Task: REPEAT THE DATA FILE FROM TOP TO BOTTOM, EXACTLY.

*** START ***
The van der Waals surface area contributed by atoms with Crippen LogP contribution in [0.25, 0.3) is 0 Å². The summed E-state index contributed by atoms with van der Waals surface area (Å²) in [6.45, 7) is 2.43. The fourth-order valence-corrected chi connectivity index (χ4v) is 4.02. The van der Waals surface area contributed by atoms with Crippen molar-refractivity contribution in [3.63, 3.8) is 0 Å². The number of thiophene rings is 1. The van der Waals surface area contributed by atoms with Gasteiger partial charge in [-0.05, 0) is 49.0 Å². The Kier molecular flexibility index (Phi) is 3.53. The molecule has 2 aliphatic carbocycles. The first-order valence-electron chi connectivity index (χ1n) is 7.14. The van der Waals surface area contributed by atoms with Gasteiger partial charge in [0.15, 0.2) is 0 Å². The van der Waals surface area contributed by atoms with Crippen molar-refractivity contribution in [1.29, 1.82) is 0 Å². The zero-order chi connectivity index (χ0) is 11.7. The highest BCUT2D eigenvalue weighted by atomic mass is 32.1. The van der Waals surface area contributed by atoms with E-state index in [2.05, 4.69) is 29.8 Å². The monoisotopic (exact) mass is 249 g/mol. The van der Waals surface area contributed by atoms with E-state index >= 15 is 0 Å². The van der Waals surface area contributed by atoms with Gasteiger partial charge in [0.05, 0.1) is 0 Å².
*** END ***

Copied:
The van der Waals surface area contributed by atoms with Crippen LogP contribution in [0.25, 0.3) is 0 Å². The summed E-state index contributed by atoms with van der Waals surface area (Å²) in [6.45, 7) is 2.43. The fourth-order valence-corrected chi connectivity index (χ4v) is 4.02. The van der Waals surface area contributed by atoms with Crippen molar-refractivity contribution in [3.63, 3.8) is 0 Å². The number of thiophene rings is 1. The van der Waals surface area contributed by atoms with Gasteiger partial charge in [-0.05, 0) is 49.0 Å². The Kier molecular flexibility index (Phi) is 3.53. The molecule has 2 aliphatic carbocycles. The first-order valence-electron chi connectivity index (χ1n) is 7.14. The van der Waals surface area contributed by atoms with Gasteiger partial charge in [0.15, 0.2) is 0 Å². The van der Waals surface area contributed by atoms with Crippen molar-refractivity contribution in [1.29, 1.82) is 0 Å². The zero-order chi connectivity index (χ0) is 11.7. The highest BCUT2D eigenvalue weighted by atomic mass is 32.1. The van der Waals surface area contributed by atoms with E-state index in [2.05, 4.69) is 29.8 Å². The monoisotopic (exact) mass is 249 g/mol. The van der Waals surface area contributed by atoms with E-state index >= 15 is 0 Å². The van der Waals surface area contributed by atoms with Gasteiger partial charge in [0.05, 0.1) is 0 Å².